Stadium Roofs Offer Much More Than Shelter
A group of recent innovative projects demonstrates that a long-span roof can provide the primary opportunity for expression and a key design and construction challenge
Use the following learning objectives to focus your study while reading this month’s Continuing Education article.
Learning Objectives - After reading this article, you will be able to:
- Discuss the configuration of several stadium roofs.
- Explain the structural components for various stadium roofs.
- Describe the design and construction challenges of an operable roof.
Credits: 1.00 HSW
Stadiums for professional sports and world-class competition are increasingly technically complex and high profile. Project teams design and build these facilities under the glare of the media, on tight schedules, and with financing often dependent on the largess of voters. "These projects are built in a fishbowl, especially if they are publicly run," says Dennis Wellner, AIA, a senior principle at HOK Sport, one of a handful of firms specializing in stadiums and arenas.
The addition of a roof to a stadium, along with the long-span structure required to support it and maintain clear sight lines from the stands to the playing field, compounds the pressures on the design and construction team responsible for an already challenging project. And an operable roof, which necessitates an enormous mechanical device at the top of the building, adds yet another layer of complexity. "Hire a good structural and mechanization consultant," advises one architect.
A roof, of course, can keep sports fans comfortable by keeping the elements out and conditioned air in. It provides a more flexible facility and allows owners to generate additional revenue by hosting a variety of events year-round. But it is much more than a means of satisfying these practical requirements. It also serves, in many cases, as the building's signature element.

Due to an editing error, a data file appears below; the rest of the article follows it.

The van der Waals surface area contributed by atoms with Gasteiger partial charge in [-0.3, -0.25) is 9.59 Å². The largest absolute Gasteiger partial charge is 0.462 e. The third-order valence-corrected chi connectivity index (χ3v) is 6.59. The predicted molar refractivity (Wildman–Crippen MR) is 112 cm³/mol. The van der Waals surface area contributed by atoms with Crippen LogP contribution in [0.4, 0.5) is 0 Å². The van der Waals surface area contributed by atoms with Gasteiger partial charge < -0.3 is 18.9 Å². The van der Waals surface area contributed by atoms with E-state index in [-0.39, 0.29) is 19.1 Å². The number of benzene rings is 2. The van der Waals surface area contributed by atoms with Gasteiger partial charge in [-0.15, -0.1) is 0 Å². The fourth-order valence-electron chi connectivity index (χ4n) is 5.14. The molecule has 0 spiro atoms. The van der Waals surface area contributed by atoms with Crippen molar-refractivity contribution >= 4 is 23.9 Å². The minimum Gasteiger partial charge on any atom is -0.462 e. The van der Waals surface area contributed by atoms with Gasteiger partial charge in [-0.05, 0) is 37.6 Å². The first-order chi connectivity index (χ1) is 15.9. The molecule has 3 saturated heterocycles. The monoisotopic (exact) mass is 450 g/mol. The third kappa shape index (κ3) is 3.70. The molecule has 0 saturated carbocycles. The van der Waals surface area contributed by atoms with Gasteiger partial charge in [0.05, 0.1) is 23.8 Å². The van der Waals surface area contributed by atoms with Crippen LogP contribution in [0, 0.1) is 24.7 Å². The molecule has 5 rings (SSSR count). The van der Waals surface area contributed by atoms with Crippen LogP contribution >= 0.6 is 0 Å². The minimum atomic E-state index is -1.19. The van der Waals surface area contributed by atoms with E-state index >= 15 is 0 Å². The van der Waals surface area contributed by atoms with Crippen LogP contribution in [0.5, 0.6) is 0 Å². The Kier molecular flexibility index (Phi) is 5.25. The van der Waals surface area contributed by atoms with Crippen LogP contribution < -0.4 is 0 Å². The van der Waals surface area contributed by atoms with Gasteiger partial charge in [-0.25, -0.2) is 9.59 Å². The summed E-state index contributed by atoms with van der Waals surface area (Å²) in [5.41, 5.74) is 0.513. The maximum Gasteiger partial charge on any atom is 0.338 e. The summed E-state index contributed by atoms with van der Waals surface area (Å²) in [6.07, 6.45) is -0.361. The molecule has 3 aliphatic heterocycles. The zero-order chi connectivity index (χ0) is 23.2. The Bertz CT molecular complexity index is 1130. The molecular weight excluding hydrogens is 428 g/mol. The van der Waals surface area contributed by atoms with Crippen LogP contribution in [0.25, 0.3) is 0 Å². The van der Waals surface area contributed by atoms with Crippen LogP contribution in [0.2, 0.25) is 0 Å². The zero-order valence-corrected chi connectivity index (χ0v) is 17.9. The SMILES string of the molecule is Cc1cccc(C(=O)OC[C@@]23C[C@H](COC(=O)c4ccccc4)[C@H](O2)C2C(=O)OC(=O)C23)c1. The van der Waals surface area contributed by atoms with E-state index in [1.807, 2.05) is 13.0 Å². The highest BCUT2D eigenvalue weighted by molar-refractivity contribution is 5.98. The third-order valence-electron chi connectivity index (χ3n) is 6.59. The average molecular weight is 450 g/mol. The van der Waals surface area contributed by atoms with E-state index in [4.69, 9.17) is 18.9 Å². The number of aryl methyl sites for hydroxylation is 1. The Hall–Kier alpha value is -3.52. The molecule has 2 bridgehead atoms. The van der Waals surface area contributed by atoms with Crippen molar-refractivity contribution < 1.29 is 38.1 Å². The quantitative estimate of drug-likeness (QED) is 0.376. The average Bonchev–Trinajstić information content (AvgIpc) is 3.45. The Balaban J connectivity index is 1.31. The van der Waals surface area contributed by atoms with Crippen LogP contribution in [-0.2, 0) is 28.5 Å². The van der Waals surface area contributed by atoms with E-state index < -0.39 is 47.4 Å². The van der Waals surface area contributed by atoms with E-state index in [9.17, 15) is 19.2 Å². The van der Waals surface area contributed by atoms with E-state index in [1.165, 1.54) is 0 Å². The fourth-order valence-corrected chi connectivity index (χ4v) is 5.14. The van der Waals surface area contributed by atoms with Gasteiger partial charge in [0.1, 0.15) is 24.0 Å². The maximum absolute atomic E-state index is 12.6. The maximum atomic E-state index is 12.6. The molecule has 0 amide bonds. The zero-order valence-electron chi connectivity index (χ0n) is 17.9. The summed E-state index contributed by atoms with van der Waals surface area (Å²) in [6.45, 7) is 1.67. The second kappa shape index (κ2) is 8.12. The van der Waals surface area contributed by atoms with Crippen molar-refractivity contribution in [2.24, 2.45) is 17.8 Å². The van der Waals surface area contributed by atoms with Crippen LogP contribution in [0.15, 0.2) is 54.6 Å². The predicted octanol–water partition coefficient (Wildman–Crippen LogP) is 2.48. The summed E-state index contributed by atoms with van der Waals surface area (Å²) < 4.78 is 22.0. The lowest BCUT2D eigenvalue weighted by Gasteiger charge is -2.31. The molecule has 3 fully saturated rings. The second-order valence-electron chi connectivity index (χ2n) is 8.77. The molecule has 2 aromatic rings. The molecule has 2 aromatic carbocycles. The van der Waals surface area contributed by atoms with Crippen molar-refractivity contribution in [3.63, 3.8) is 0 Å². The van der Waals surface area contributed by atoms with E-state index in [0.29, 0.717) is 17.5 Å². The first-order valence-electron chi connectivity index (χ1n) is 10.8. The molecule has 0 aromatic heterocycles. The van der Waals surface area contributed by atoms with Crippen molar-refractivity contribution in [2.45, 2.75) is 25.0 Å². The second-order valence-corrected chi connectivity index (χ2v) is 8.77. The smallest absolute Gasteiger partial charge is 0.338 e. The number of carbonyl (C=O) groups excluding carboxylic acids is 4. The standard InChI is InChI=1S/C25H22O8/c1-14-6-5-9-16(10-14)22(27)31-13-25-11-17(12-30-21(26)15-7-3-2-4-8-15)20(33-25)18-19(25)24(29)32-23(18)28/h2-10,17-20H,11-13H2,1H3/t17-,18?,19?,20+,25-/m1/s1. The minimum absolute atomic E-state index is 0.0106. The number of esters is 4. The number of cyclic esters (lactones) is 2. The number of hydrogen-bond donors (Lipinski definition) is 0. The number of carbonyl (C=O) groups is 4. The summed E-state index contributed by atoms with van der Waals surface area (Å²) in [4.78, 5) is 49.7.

A stadium with such a roof structure is under construction in London. There, architects Foster and Partners, along with HOK Sport, are replacing the 1920s era Wembley Stadium with a 90,000-seat facility with an iconic steel arch 400 feet tall and spanning 824 feet. Although the opening of the almost $1 billion soccer facility is still several months away, the arch is already serving as a landmark, and has been visible from distant parts of the city since its erection two years ago.
The lattice arch, which Wembley officials say is the longest single-span roof structure in the world, is made of 41 circular stiffening diaphragms linked by more than 500, 1-foot-6-inch-diameter spiraling steel tubes. The assembly, generally 24 feet in diameter, tapers to its supports on either side of the stadium. Cables anchored to the stadium's perimeter steelwork hold the arch with a slight northward lean.
Two roughly quarter-moon-shaped fixed-roof sections shelter the stadium interior. The arch supports the leading edge of the northern-roof section. From there, steel trusses span across the stadium, helping to support the southern roof. The roof over the field is open to the sky, permitting natural ventilation and sufficient sunlight for the natural grass turf to grow. However, the stadium can be completely enclosed in about 15 minutes with operable panels that extend from the southern fixed roof.
The contractor, Multiplex Construction U.K., is now due to hand over the stadium to the owner, Wembley National Stadium Ltd., this September, many months late. The construction process has suffered a litany of setbacks since the arch was assembled on the field and jacked into place two years ago, including a legal battle between Multiplex and a subcontractor, and skyrocketing steel prices. Earlier this year, Wembley officials decided to transfer last month's Soccer English Cup Final to another venue, since the stadium's completion looked uncertain.